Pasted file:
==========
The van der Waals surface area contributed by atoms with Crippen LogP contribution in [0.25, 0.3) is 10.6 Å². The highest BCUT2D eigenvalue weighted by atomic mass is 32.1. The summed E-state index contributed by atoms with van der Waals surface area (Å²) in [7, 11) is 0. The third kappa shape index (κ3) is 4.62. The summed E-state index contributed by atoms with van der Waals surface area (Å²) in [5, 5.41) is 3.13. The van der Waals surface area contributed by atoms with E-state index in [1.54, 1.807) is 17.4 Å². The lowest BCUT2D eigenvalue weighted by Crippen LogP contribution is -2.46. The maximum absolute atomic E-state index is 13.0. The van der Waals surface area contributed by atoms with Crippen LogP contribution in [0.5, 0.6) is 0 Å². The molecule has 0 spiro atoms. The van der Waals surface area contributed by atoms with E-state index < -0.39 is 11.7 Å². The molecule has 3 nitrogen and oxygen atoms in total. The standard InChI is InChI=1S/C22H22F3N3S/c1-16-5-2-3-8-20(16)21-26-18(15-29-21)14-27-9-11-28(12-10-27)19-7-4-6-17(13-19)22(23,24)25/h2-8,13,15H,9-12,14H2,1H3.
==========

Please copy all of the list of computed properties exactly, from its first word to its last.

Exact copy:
The van der Waals surface area contributed by atoms with Crippen LogP contribution in [0.25, 0.3) is 10.6 Å². The highest BCUT2D eigenvalue weighted by atomic mass is 32.1. The summed E-state index contributed by atoms with van der Waals surface area (Å²) in [7, 11) is 0. The third kappa shape index (κ3) is 4.62. The summed E-state index contributed by atoms with van der Waals surface area (Å²) in [5, 5.41) is 3.13. The van der Waals surface area contributed by atoms with E-state index in [1.54, 1.807) is 17.4 Å². The lowest BCUT2D eigenvalue weighted by Crippen LogP contribution is -2.46. The maximum absolute atomic E-state index is 13.0. The van der Waals surface area contributed by atoms with Crippen LogP contribution in [0.5, 0.6) is 0 Å². The molecule has 0 spiro atoms. The van der Waals surface area contributed by atoms with E-state index < -0.39 is 11.7 Å². The molecule has 3 nitrogen and oxygen atoms in total. The standard InChI is InChI=1S/C22H22F3N3S/c1-16-5-2-3-8-20(16)21-26-18(15-29-21)14-27-9-11-28(12-10-27)19-7-4-6-17(13-19)22(23,24)25/h2-8,13,15H,9-12,14H2,1H3.